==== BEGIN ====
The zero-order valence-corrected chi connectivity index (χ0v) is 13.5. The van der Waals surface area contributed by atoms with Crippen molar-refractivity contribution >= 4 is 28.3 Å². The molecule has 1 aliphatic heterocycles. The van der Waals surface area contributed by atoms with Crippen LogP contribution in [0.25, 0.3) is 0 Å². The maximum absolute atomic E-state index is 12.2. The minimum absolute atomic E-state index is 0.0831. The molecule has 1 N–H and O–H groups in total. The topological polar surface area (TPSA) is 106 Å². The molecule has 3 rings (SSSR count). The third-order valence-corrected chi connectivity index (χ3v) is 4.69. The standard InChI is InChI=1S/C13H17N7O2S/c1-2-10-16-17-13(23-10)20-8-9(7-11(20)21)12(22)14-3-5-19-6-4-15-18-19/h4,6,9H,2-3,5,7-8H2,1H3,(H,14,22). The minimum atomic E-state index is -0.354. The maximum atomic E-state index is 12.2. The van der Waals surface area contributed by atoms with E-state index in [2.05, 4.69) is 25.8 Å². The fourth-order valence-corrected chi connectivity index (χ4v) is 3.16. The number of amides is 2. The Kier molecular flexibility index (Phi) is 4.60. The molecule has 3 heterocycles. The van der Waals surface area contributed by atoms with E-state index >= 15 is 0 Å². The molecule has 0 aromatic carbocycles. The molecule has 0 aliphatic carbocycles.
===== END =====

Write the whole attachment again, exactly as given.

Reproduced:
The zero-order valence-corrected chi connectivity index (χ0v) is 13.5. The van der Waals surface area contributed by atoms with Crippen molar-refractivity contribution >= 4 is 28.3 Å². The molecule has 1 aliphatic heterocycles. The van der Waals surface area contributed by atoms with Crippen LogP contribution in [0.25, 0.3) is 0 Å². The maximum absolute atomic E-state index is 12.2. The minimum absolute atomic E-state index is 0.0831. The molecule has 1 N–H and O–H groups in total. The topological polar surface area (TPSA) is 106 Å². The molecule has 3 rings (SSSR count). The third-order valence-corrected chi connectivity index (χ3v) is 4.69. The standard InChI is InChI=1S/C13H17N7O2S/c1-2-10-16-17-13(23-10)20-8-9(7-11(20)21)12(22)14-3-5-19-6-4-15-18-19/h4,6,9H,2-3,5,7-8H2,1H3,(H,14,22). The minimum atomic E-state index is -0.354. The maximum atomic E-state index is 12.2. The van der Waals surface area contributed by atoms with E-state index in [2.05, 4.69) is 25.8 Å². The fourth-order valence-corrected chi connectivity index (χ4v) is 3.16. The number of amides is 2. The Kier molecular flexibility index (Phi) is 4.60. The molecule has 3 heterocycles. The van der Waals surface area contributed by atoms with E-state index >= 15 is 0 Å². The molecule has 0 aromatic carbocycles. The molecule has 0 aliphatic carbocycles.